Part IV of Earthquake Diaries From Nepal begins in historic Sankhu Village, approximately 45 minutes by car from Thamel-Kathmandu it is located in the northwest corner of the Kathmandu Valley. It is where many religious festivals take place and was a stop on the original salt trade route from Tibet. I visited Sankhu a few times during my stay in May 2015. Outside of the Sindhupalchowk region this was one of the most devastated villages I witnessed in the Kathmandu Valley. Many locals were willing to share their experience and loss and it was not only heartbreaking but extremely overwhelming to hear the stories of losing brothers, sisters, mothers and fathers, along with friends and relatives as a result of the earthquakes. There was also a miracle rescue when the sister of a man who had lost two other sisters, his father, and two domestic workers of the family, was pulled from the rubble of their house 5 hours after the initial earthquake. The site of people living in terrible conditions along the Bisnumati River was shocking. There were tented camps in Kathmandu with much better conditions but locals did not want to be far from their homes fearing looting or theft. There were aftershocks almost everyday sending more fear of yet another big earthquake on the way. Please send me any feedback on this documentary series to This podcast can’t happen without public support, help me continue to produce this series that I hope helps you either plan your next big adventure or allows you to imagine travelling at a time when it’s maybe not possible. A donation of $10, $20, $30 or more helps meet production costs and travel expenses. Support Far East Adventure Travel with your donation today: Nepal Travel and Trek Planning: Write a Podcast Review:
Apr 30, 2017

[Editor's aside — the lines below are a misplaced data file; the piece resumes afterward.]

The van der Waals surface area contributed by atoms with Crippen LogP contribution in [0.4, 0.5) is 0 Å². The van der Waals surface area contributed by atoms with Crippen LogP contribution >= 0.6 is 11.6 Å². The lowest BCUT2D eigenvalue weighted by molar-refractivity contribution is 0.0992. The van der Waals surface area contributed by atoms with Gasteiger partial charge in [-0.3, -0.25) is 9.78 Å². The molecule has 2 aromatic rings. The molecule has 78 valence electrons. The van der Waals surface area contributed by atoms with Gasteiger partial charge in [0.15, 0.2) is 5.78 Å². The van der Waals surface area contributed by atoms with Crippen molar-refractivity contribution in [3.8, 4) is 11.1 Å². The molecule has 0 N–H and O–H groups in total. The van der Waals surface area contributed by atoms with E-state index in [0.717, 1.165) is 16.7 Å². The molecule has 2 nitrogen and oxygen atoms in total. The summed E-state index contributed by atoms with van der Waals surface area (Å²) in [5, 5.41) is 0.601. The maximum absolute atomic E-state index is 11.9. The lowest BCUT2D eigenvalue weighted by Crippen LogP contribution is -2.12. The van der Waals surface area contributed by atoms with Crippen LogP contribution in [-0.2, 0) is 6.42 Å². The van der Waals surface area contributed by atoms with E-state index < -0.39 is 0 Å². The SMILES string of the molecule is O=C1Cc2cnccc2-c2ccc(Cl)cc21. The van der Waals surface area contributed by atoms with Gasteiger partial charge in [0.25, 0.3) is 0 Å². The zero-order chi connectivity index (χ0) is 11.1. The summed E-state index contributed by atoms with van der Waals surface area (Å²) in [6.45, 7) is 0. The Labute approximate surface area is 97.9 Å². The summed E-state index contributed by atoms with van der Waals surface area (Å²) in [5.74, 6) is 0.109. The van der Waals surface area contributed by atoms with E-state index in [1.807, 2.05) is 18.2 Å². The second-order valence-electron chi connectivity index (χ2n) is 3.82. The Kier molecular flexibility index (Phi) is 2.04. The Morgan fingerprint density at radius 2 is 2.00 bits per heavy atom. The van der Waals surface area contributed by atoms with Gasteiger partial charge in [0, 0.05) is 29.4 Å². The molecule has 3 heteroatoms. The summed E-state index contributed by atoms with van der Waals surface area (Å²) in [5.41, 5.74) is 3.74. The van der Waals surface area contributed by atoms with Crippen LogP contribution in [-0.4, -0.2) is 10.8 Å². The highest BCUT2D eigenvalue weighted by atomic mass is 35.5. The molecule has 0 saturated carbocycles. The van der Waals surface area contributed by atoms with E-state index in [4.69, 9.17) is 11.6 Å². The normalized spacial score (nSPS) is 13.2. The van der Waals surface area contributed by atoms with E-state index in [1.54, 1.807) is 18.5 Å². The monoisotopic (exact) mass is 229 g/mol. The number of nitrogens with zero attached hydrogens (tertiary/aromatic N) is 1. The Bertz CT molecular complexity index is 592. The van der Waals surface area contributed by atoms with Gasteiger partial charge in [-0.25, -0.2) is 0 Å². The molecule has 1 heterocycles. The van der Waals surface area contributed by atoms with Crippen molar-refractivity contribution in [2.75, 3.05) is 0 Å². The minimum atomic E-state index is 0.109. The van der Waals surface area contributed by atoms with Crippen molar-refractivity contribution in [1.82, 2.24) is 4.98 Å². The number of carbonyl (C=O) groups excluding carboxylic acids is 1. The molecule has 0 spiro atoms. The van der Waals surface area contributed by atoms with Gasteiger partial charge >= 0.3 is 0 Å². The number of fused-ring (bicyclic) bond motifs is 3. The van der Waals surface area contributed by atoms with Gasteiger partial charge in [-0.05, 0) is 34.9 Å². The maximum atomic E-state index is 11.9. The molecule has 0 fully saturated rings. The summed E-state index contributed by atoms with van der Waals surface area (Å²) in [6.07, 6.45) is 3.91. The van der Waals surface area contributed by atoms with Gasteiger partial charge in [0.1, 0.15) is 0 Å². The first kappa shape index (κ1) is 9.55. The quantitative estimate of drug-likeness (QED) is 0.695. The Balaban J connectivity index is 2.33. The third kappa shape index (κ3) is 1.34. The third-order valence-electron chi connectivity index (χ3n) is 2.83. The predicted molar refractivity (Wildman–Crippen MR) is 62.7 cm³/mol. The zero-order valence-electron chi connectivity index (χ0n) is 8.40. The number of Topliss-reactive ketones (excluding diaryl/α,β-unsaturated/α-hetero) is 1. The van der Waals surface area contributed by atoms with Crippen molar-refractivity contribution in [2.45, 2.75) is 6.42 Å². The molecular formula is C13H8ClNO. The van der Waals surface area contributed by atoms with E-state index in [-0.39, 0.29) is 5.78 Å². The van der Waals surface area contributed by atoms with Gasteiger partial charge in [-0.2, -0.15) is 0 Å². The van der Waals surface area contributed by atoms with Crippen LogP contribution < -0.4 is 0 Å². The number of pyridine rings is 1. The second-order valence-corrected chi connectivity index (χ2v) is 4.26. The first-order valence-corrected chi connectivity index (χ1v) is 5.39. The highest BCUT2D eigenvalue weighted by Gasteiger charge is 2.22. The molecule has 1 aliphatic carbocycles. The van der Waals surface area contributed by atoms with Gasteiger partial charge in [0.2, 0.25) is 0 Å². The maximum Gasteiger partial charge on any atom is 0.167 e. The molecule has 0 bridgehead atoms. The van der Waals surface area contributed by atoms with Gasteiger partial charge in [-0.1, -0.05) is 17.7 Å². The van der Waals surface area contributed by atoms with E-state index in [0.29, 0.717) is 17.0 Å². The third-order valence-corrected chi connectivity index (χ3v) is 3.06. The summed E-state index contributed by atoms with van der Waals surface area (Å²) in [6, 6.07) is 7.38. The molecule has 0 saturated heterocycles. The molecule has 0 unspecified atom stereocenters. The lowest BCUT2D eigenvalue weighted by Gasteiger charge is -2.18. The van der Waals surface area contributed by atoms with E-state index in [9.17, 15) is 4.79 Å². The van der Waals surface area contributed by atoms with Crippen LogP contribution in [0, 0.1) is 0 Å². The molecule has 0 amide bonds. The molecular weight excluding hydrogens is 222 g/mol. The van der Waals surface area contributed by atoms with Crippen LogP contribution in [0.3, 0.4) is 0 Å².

My Earthquake Diaries Nepal documentary series continues with part 2 and a “cry for tourism”. This episode follows my first few days of walking through the streets and alleyways of Kathmandu, visiting many sites that had suffered damage, destruction and terrible loss. I met tour guides and taxi drivers that saw a future of little or no work. And one afternoon I came across a group in Kathmandu’s Durbar Square conducting a desperate rally for unity within the tourism industry. I also traveled around the Kathmandu Valley visiting some of the most popular landmarks and Unesco World Heritage sites including Boudhanath, the Tibetan Village, the great Pashupatinath Hindu Temple complex, and the medieval village of Bhaktapur to see first-hand the damage to these sites that in the past have attracted travellers from around the world. This podcast can’t happen without public support, help me continue to produce this series that I hope helps you either plan your next big adventure or allows you to imagine travelling at a time when it’s maybe not possible. A donation of $10, $20, $30 or more helps meet production costs and travel expenses. Support Far East Adventure Travel with your donation today: Nepal Travel and Trek Planning: Write a Podcast Review:
Apr 29, 2017